I've been an increasingly-active member of the Scottsdale Center for the Performing Arts for fifteen years. They have managed to present all types of music and dance along with more-dramatic shows of various sorts year after year. (I had a difficult moment a few years back when they asked me to speak at the city-council meeting where their tax-supported funding was being decided. While I don't believe in using tax revenue to support the arts, I didn't want them to lose that funding because of any negative perception of them. In other words, if the decision was going to be based on their value to the community in Scottsdale, then I wanted them presented in the most favorable light, I chose my words carefully, and they got their money.)

     My enthusiasm for Ballet Arizona has grown steadily as well over the past decade. I don't keep tickets to the Phoenix sports teams. Instead my athetic superstars are these dancers who fly through the air with apparent ease and have to do it in time with the music. Ib Anderson has been the Artistic Director for twenty years and his vision is inspiring. While they have remained faithful to ballet's European roots, they have brought some Latin American music into their programs, appropriate as many of the dancers are from South America. I'm active in their social events and I'm famous for wearing my Degas-ballet shirts.

     The Pennsylvania Ballet is now the Philadelphia Ballet and I've been going to their performances for a long time, more than twenty years. While they have stopped doing Karl Orff's "Carmina Burana" as their signature work, they have increased their level of excellence in other music. I have befriended concertmaster Luigi Mazzocchi who did a Stravinsky violin concerto to die for, all the more difficult with the pounding of ballet shoes on the stage above. Sitting in the front row of the Academy of Music I get to see him play with the fabulous pit orchestra conducted by Beatrice Jona Affron who sometimes recognizes me in the audience when she takes her bow. A few years ago they did all three parts of Ballanchine's "Jewels."

     The Phoenix Symphony is having their seventy-fifth season, my eighteenth I think. The former concertmaster Steven Moechel and I would chat occasionally at events and he represented the orchestra proudly and well. I've had a conversation or two with Music Director Tito Muñoz and I'm happy with his musical direction. A friend of mine is close to several of the musicians. It's a pleasure to see them in concert again.

     The Mesa Arts Center (MAC) was built in 2005, a beautiful, post-modern facility that has been able to attract top talent in classical and modern music and dance. They have theaters big and small so audiences can have both grandness and intimacy. They have been a rapidly-growing part of my concert experience.

     The city created Chandler Center for the Arts (CCA) in 1989 from what appears to be an old movie theater. They even serve popcorn at the shows. Their acts tend not to be big names like those at Scottsdale and Mesa, but they present wonderful, creative acts and they present those acts well with a bright, cheerful attitude in their big hall.

     We have a wonderful classical FM-radio station KBAQ. Unlike most non-commercial radio stations there are no talk shows or political programs, just the music. In addition to their twenty-four-seven classical-music coverage, I like their choice of musical material.

     From Arthur C. Clarke's book 2001: A Space Odyssey, "They became farmers in the fields of stars; they sowed, and sometimes they reaped. And sometimes, dispassionately, they had to weed." I was with the Philadelphia Orchestra for thirty-eight years starting in 1982, back when Eugene Ormandy was Music Director, and shared concerts friends who go back as far as when Leopold Stokowski waved his wand at the Academy of Music. I stayed with the orchestra when they invested in the New Era ponzi-pyramid scheme and when they got an Edifice Complex and spent $300 million on a new concert hall when I loved and still prefer the old one. I even stayed with them when they started interjecting self-rightous political overtones into their presentations. Their recent support for a racist, violent, anti-Jewish group that is a part of one of our political parties, shamefully in the name of human rights, is enough beyond my comfort level to end my relationship with them, at least until they reduce their political position. In my opinion the best political position for an arts organization is take no position at all and let their art speak for them.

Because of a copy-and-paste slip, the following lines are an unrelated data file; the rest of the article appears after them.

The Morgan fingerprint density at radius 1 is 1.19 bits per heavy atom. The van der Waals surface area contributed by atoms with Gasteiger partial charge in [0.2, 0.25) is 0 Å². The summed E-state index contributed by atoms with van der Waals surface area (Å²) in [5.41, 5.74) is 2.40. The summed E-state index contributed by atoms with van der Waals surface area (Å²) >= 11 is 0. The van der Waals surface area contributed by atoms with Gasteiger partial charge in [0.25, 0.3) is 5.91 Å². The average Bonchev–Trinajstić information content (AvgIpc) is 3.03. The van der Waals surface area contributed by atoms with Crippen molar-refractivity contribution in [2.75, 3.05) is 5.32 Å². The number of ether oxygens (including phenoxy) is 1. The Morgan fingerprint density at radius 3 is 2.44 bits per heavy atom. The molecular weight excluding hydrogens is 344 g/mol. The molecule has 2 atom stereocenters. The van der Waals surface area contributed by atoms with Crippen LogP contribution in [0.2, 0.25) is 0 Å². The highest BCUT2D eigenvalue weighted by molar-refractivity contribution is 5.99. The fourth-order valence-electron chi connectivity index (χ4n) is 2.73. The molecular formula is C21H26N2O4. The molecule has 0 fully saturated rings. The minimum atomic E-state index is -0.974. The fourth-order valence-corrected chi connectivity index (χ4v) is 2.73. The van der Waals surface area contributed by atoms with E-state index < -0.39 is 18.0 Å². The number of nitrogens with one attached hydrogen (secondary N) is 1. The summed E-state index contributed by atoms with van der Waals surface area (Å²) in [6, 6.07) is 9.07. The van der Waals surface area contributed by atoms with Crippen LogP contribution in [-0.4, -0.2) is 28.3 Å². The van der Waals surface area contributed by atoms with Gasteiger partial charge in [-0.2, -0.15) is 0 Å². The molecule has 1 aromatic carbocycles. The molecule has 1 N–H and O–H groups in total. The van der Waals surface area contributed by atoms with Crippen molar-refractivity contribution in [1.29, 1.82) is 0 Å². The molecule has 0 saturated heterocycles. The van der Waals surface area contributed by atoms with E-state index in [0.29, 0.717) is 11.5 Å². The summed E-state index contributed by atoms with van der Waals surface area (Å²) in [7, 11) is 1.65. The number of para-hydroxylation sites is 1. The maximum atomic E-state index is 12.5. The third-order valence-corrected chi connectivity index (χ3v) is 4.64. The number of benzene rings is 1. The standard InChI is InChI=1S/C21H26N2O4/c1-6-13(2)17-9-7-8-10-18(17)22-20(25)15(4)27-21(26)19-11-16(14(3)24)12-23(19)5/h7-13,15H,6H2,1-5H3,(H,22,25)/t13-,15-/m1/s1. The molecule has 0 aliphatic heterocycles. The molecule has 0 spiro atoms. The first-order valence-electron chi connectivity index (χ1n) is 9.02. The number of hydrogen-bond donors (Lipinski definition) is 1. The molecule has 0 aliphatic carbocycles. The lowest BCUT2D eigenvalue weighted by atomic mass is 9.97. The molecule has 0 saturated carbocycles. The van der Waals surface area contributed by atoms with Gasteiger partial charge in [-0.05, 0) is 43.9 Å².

Where there is death there is often new life and where there are endings there are new beginnings. I have joined Arizona Musicfest. They have been around for thirty years but I only discovered them a couple of years ago and, apparently, so have a lot of other people as they're growing by leaps and bounds. Their programs are a wonderful mix of classical, jazz, popular, and folk. They have their "Festival Orchestra" with top musicians from all over coming together to form an orchestra for one or two weeks a year at Musicfest.

     It's not an arts organization and this page is titled "Patronage in the Arts," so it's a bit of a stretch, but beauty isn't limited to art, music, and dance. Scottsdale is blessed to have a large preserve in the desert and a network of wonderful trails is maintained by the McDowell Sonoran Conservancy. I've enjoyed their trails for almost twenty years (I used to run these trails until arthitic knees and circulatory problems limited my endurance exercise to bicycling and hiking.) I found out recently they do more than creation and maintenance of hiking trails as they also have their own scientific studies and community outreach programs to schools and such. The folks I've met in and around the Conservancy have been bright, positive, energetic, joyful people and their hiking-trail stewards have been helpful with great suggestions of places to hike and things to see. I'm proud to be associated with their efforts and I'm happy to donate my share of their work on the trails I hike most Sunday mornings.

     There are charitable, educational, and political organizations, not community or artistic, that I support vigorously as well as their missions are important to me. The McDowell Sonoran Conservancy is close enough to an arts organization that I include it in this piece, charity, education, and politics are not, so I'll stop here.